I get back to work, feeling really sick and awful, and continue my work. Later, I drill anchor screws, take down a shelving system, put up a big sheet of plywood, and then get a light dinner. I get back an hour later and mount the beastly bulky shelving thing, mount the switches, plug everything back in, and promptly lose it while getting down from the ladder. Exhausted, very uncomfortable, still sick and shaky, I drive home. I managed to get things done - which surprises me still - but fuck did I just want to spend the day at the hotel curled up in bed.
Can't, though. I've got a full day tomorrow and a big scramble to do a hell of a lot of things Monday morning, all the while laying the hammer down on my vendor support for putting me in this bind, and giving out apologies for interrupting people's work for a better part of a day. My body wants to give up, but I've got three days more to go. Ugh.
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I'm going into spoilers because I wanted to address some of the complaints on specifics of the film with my opinions. If you've seen the movie these will make more sense, but if you're considering seeing the movie and really want an idea of how it *feels* (especially before you outlay the $$ for Digital XD 3D) this may help.
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( Keep reading the spoilers, you warned me...Collapse )
Anyway, despite all the opportunities wasted and dialog problems I still very much enjoyed the movie. I hope they don't make a sequel and instead work on Bladerunner prequels or expanded world stuff. Alien(s) is now, basically, completed.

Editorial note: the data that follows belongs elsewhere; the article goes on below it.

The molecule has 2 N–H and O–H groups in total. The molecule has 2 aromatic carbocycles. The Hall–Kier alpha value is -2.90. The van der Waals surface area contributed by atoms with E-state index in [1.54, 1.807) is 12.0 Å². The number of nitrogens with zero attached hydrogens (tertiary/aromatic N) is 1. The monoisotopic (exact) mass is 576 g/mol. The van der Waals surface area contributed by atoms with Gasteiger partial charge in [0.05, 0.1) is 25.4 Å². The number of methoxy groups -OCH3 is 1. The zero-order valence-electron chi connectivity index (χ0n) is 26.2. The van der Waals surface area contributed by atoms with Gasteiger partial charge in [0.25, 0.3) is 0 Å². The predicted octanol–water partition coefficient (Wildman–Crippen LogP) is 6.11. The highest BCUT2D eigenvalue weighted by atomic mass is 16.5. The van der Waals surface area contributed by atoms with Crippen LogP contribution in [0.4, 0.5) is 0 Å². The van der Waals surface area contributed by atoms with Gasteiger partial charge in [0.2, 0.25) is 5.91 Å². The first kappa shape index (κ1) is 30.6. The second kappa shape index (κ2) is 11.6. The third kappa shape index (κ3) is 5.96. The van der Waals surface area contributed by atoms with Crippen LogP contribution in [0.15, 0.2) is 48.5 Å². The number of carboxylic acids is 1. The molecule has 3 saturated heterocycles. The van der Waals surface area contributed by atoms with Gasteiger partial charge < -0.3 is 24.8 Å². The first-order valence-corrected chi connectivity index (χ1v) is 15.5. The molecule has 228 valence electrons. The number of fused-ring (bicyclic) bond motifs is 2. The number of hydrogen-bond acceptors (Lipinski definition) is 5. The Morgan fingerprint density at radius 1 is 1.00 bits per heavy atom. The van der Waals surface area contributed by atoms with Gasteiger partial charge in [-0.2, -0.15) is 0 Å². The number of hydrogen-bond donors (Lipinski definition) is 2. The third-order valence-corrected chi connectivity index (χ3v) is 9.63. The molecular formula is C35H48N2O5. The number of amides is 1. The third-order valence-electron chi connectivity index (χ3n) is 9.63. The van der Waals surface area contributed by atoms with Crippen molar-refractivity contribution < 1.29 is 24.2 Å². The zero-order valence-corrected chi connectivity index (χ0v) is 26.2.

Public service message for other IT people out there, pass it on where appropriate:
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One of our sister companies got an e-mail from someone claiming to be Cassandra Smith from a school called "Brighter Futures Charter School":
From: Cassandra Smith [mailto:firstname.lastname@example.org]
Sent: Wednesday, January 04, 2012 7:19 AM
Subject: Suggestion and compliments on your site, www.xxxxxxx.org!
My name is Ms. Smith and I am a Science teacher for some wonderful students
at Brighter Futures Charter School in California. We are currently learning
about global warming and I just wanted to let you know that we have been
using your page, http://www.kyotousa.org/index.php?p=links . It's been so
helpful for our project in class. My students just absolutely loved your
One of my students, Samantha, came to me with another resource that was very
She thought it would be a perfect addition to your site of already valuable